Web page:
As a backcountry skier, I need several pairs of diverse gloves and mittens to keep my hands warm and protected through a wide range of activities and weather. My hands also tend to be on the cold side of things, so I seek extra warmth and high-performance moisture-wicking. On top of that, I seem to blast through gloves as fast as I can eat a pound of chocolate. It’s seriously hard for me to find a glove or mitten that can withstand my use for a year or longer. Yet, LEKI’s products have served my hands well for both durability and performance.Read more
As someone who has torn her ACL three times, the safety of the bindings I ski on is of utmost importance to me. I need a binding that will stay on through steep and technical terrain, which I can trust will stay on my feet when I need it most. But, at the same time, I also need the binding to release when it should to save potential knee injuries. I have never liked the thought of skiing a tech binding in “locked mode” for fear that it won’t release when I actually need it to. The Tecton provides a perfect blend of reliability and releaseablility by integrating a host of features.Read more
I’m very picky about my backcountry ski boots. Not only do I need a boot designed and engineered around a women’s foot, but I also need one that performs well on technical descents, yet is light enough and comfortable enough for long (12+ hour) tours. That combination alone severely limits the backcountry boots available to me. Typically, I lean toward a stiffer, slightly heavier, freeride-style backcountry ski boot. After demoing previous models of La Sportiva ski boots, my feedback was always, “It’s a nice boot… for someone else. I still want stiffer.” But, the release of the La Sportiva Shadow backcountry ski boot (the women’s version of the La Sportiva Synchro) finally brought a smile to my face. “Now this is a four-buckle touring boot I think I will really like,” I said. And I was right.Read more
Smart phones and the available apps associated with them have allowed for more more involved route planning than we’ve ever done before. Here’s our methods and secrets to route planning for backcountry skiing in zones that we do not know!Read more
The thrill of skiing off-piste into the great white wilderness is what the Alps offer best. Ungroomed slopes give the exhilaration which the tailored ones do not. Documentaries often show skiers and snowboarders descending huge mountains swiftly, jumping off the edge of a cliff, and disappearing into the powdery white.
The good news is that the Alps offer something for everyone. While more advanced ski mountaineers can head for bigger lines, people with little backcountry touring experience – can also ski ungroomed slopes. So, if you plan to visit a European alpine country anytime soon, read on!Read more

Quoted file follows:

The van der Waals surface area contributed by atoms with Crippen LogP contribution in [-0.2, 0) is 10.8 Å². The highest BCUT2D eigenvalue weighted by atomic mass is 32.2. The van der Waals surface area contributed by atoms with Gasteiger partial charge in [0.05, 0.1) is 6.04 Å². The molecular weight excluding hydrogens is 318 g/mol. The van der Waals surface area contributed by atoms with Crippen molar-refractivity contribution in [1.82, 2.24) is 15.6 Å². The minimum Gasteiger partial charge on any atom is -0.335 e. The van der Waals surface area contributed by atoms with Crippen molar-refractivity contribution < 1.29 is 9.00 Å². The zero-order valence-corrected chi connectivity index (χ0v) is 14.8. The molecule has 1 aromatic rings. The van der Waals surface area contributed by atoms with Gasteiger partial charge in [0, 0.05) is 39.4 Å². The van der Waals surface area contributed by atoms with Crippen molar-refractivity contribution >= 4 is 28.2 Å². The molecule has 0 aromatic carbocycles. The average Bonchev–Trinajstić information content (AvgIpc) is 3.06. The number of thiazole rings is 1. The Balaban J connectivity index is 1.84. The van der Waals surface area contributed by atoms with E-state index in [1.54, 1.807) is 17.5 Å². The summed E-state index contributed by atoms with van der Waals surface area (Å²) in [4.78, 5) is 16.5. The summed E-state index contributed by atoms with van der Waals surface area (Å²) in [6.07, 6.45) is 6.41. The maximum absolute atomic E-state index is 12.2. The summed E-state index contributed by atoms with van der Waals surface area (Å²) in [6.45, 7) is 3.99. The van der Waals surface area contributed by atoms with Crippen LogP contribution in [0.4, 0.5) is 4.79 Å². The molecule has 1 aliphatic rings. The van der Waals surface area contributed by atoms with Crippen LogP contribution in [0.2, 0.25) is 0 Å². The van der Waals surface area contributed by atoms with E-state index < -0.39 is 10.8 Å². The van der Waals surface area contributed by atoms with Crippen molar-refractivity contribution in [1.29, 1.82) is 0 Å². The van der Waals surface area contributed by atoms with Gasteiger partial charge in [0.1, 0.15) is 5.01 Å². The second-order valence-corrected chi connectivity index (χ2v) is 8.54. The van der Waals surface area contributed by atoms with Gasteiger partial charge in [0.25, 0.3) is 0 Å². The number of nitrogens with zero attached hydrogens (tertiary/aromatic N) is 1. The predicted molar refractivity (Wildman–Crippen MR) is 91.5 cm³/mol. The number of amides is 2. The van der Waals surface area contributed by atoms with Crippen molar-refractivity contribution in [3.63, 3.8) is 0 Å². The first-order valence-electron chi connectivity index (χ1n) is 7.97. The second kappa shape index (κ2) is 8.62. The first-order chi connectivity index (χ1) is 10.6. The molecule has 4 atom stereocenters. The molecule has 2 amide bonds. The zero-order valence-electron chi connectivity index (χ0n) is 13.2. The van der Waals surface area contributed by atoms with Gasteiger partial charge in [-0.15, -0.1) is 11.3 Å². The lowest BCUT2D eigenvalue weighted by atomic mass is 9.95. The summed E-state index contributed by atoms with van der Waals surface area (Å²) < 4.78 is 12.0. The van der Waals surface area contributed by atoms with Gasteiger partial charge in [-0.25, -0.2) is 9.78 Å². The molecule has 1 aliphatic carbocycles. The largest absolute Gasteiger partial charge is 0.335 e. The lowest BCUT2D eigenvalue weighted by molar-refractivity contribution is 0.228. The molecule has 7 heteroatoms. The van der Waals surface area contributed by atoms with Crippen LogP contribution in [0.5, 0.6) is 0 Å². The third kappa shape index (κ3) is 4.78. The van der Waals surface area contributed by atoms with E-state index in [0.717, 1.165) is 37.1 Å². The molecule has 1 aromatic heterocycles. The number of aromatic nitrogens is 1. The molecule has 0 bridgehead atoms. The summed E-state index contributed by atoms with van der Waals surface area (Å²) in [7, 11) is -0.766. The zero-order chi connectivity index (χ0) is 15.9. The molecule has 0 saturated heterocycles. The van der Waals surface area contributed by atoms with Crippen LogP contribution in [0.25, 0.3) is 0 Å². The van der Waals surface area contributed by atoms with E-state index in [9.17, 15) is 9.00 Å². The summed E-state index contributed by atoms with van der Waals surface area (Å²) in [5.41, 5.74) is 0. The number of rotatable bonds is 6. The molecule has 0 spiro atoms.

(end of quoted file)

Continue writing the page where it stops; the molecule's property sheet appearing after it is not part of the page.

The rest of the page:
My jaw dropped in awe of the pure ignorance of these backcountry skiers. I could not believe what they were doing, and that they had also put our group at such huge risk. This group put the College back in College Bowl.
We are lucky in Crested Butte. Most winter recreationists are at least aware of avalanche danger and basic protocol. We are not prone to the inexperienced travelers that you can often see at places like Loveland Pass and parts of Berthoud Pass. And even after spending quite some time skiing on Berthoud, I never saw anything like this.Read more
The calendar says it’s still fall. But, around Crested Butte, it’s winter. Some hail, “Oh, winter came early this year!” But they forget that this is normal for us. Winter comes in October most years, with the exception of the last three falls which have been irregularly warm. Admittedly, I’d be okay riding my bike through the end of October without the snow flying. But, I’m always embracing the season we we’re in. And right now, we’re in winter, whether the calendar says so or not.Read more
Ski season began with a bang for us this year. With consistent weekly storm patterns, snow has been gathering up high for the last few weeks. Although still relatively thin, the snowpack is deep enough to not worry too much about hitting debris underneath. Furthermore, it’s supportable and bomber. We’ve never seen anything like it this early in October. That’s why we skied lines this day that we did not touch last year until April.Read more
Mount Edwards is one of those peaks that even many backcountry skiers haven’t really heard of. Accessed from the same trailhead at Bakerville as Torreys, Grays, and even Grizzly Peak, Mount Edwards sits in the shadows of these classic peaks. But, Mount Edwards can hold its own, and the lines that it offers can arguably be better than what’s offered on its sister peaks. Certainly you’re bound to see less people on Mount Edwards too.Read more